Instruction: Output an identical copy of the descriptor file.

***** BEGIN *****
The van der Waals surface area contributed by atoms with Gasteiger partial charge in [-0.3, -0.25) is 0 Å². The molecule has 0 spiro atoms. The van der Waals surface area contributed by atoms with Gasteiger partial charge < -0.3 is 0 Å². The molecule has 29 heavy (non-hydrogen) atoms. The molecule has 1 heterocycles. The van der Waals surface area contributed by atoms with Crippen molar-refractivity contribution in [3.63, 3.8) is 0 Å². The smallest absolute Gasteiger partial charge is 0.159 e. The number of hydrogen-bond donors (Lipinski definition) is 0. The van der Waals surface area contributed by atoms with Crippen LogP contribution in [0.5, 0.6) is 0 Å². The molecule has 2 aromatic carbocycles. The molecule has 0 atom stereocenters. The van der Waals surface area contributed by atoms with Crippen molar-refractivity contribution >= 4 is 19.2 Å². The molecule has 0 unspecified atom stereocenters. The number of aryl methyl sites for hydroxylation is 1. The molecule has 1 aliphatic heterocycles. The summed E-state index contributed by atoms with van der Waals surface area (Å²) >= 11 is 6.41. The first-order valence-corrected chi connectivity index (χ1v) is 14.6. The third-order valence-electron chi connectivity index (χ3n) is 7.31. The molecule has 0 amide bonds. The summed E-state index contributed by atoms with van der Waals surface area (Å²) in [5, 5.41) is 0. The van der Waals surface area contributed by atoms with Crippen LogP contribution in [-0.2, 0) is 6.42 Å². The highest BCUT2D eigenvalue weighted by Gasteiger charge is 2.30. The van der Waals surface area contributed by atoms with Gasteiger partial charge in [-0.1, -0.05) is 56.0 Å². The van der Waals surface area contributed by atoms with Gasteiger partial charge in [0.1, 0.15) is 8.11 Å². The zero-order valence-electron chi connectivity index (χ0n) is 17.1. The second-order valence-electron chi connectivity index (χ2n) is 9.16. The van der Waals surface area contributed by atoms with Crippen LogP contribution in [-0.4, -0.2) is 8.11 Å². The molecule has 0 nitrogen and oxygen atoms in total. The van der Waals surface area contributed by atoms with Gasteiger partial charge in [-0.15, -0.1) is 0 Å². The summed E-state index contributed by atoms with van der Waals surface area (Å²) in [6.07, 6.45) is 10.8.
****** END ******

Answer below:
The van der Waals surface area contributed by atoms with Gasteiger partial charge in [-0.3, -0.25) is 0 Å². The molecule has 0 spiro atoms. The van der Waals surface area contributed by atoms with Gasteiger partial charge < -0.3 is 0 Å². The molecule has 29 heavy (non-hydrogen) atoms. The molecule has 1 heterocycles. The van der Waals surface area contributed by atoms with Crippen molar-refractivity contribution in [3.63, 3.8) is 0 Å². The smallest absolute Gasteiger partial charge is 0.159 e. The number of hydrogen-bond donors (Lipinski definition) is 0. The van der Waals surface area contributed by atoms with Crippen LogP contribution in [0.5, 0.6) is 0 Å². The molecule has 2 aromatic carbocycles. The molecule has 0 atom stereocenters. The van der Waals surface area contributed by atoms with Crippen molar-refractivity contribution >= 4 is 19.2 Å². The molecule has 0 unspecified atom stereocenters. The number of aryl methyl sites for hydroxylation is 1. The molecule has 1 aliphatic heterocycles. The summed E-state index contributed by atoms with van der Waals surface area (Å²) >= 11 is 6.41. The first-order valence-corrected chi connectivity index (χ1v) is 14.6. The third-order valence-electron chi connectivity index (χ3n) is 7.31. The molecule has 0 amide bonds. The summed E-state index contributed by atoms with van der Waals surface area (Å²) in [5, 5.41) is 0. The van der Waals surface area contributed by atoms with Crippen LogP contribution in [-0.2, 0) is 6.42 Å². The highest BCUT2D eigenvalue weighted by Gasteiger charge is 2.30. The van der Waals surface area contributed by atoms with Gasteiger partial charge in [-0.1, -0.05) is 56.0 Å². The van der Waals surface area contributed by atoms with Gasteiger partial charge in [0.1, 0.15) is 8.11 Å². The zero-order valence-electron chi connectivity index (χ0n) is 17.1. The second-order valence-electron chi connectivity index (χ2n) is 9.16. The van der Waals surface area contributed by atoms with Crippen LogP contribution in [-0.4, -0.2) is 8.11 Å². The molecule has 0 nitrogen and oxygen atoms in total. The van der Waals surface area contributed by atoms with Gasteiger partial charge in [-0.15, -0.1) is 0 Å². The summed E-state index contributed by atoms with van der Waals surface area (Å²) in [6.07, 6.45) is 10.8.